Win-win.
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anisogamy
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« Reply #5 on: April 28, 2012, 8:10:33 AM »

I adjuncted for several different schools while ABD, but didn't adjunct after I finished my PhD at first.  Then I adjuncted one course after I'd been out for a bit because the opportunity to teach that specific course at that institution was pretty appealing.  I got my TT job offer (from a different institution) while adjuncting that one course.  I'd say that the course helped strengthen my application for the position, but it wasn't the deal-sealing element.
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desmata
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« Reply #6 on: April 28, 2012, 8:32:31 AM »

At what point does adjunct stop being a stepping stone, and become a millstone?
These two types of stones are not the only possibilities. 

Like Infopri, my rather extensive adjunct experience prior to obtaining a full-time position served me well. I also began teaching a class or two while earning my doctorate. After we graduated, I became a trailing spouse with small children in the mix. Each time we moved, I quickly found an adjunct gig. Interacting with adults kept me sane during the demanding "early years".

When I was ready to take on a tenure track position, I made sure my cover letters explained my long and varied adjunct background. At the college where I had my original TT job, I was an adjunct for two semesters, a temporary full-time instructor for two semester and then I landed the full time job. Granted this is at the CC level. My experience demonstrates that adjunct teaching can function as a fulfilling and convenient part-time job.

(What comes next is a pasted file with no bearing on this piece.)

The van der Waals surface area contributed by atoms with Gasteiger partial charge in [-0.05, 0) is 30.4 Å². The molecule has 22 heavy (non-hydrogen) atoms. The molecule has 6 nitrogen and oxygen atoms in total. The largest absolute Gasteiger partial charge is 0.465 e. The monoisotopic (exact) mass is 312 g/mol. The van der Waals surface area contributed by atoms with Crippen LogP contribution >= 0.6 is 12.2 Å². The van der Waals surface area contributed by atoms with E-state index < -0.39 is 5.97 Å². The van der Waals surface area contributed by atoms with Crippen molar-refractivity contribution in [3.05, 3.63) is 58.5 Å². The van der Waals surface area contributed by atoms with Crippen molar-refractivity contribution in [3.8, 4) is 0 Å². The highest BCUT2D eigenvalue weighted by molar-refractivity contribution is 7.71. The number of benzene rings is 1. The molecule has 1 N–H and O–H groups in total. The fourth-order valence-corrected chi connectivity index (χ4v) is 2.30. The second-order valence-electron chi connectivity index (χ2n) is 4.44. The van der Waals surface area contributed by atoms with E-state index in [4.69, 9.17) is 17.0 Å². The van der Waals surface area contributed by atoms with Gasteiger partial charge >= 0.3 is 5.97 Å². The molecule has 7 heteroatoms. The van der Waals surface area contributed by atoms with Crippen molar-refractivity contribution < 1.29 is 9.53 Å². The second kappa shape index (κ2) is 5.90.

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zuzu_
Frakking
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« Reply #7 on: April 28, 2012, 8:54:08 AM »

I was an adjunct for five years. I was absolutely "strung along" at multiple institutions, including two CCs and one state school that dangled a FT lectureship. Of course, looking back, I was naive and allowed myself to be strung along. I don't really think any of the people who did this were intentionally cruel, but I have some horrific tales, including a job offer that was reniged because a chair offered me a stable lectureship position, gave me a new schedule, gave away my adjunct schedule to another adjunct, and caused me to resign from my other, well-paying adjunct position, when in reality the chair did not have the authority to offer the position and the dean had someone else in mind.